“Our investments in offshore wind turbines will help appease some of the opposition to wind power, partly because they do not represent a nuisance for locals. Wind turbines are also reversible and can be removed without leaving a noticeable mark. What’s more, our systems will help ensure optimal operations, minimising irregular production and the need for reserve systems,” explains Mr. Malmo.

In addition to a more regular rate of production, lower power costs and the general environmental benefits provided by wind power, Kongsberg Maritime’s systems for Wind Park Management will provide improvements in the safety of operations. “With our systems, maintenance can be based from one operations centre where you monitor the technical condition of the wind turbines and the life cycle of all the different components in use. This will allow us to accurately predict when the systems require replacement. Normally, this type of work is carried out by operators using handheld measurement instruments. This kind of work can be quite dangerous due to the strong winds in areas like Hundhamarfjellet mountain,” says Mr. Malmo.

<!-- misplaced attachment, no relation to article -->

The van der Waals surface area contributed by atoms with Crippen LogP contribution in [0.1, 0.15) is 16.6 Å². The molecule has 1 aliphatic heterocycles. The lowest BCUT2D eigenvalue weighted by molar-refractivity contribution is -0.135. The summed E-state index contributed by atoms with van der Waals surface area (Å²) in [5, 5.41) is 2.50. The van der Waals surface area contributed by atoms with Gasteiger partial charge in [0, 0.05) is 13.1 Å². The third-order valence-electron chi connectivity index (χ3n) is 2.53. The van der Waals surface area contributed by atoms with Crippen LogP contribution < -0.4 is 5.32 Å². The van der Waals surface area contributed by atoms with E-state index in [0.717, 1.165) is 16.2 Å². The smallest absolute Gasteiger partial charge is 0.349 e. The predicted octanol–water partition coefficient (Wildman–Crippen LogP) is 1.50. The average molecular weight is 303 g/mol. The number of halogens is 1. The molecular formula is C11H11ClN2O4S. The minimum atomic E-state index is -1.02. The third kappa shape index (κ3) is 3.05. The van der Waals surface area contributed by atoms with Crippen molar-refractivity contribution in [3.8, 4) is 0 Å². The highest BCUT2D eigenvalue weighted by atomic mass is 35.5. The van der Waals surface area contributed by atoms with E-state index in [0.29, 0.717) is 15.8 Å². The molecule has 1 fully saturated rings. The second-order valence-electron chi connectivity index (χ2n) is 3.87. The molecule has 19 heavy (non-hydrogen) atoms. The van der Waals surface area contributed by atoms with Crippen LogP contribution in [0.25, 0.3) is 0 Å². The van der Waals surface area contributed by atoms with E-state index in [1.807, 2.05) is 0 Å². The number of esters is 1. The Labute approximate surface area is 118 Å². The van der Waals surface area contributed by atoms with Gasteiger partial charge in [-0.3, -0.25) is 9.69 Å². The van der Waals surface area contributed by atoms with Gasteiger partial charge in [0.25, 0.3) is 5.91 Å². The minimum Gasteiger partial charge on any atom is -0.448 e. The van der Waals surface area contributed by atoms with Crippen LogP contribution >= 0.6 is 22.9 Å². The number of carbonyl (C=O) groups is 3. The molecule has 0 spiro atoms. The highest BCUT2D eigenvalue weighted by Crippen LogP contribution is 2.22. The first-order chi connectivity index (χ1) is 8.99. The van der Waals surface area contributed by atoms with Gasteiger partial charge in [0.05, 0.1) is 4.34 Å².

We can confirm this statement, perched at the top of a wind turbine in a relatively weak wind. But this will all change when the new systems have been developed by Kongsberg Maritime. For now, the participants in the Windsense project can unhook their carabiners and climb back into the tiny lift to be lowered safely back to ‘terra firma’ and fly back to their respective homes, which will over the years be heated more and more by wind power.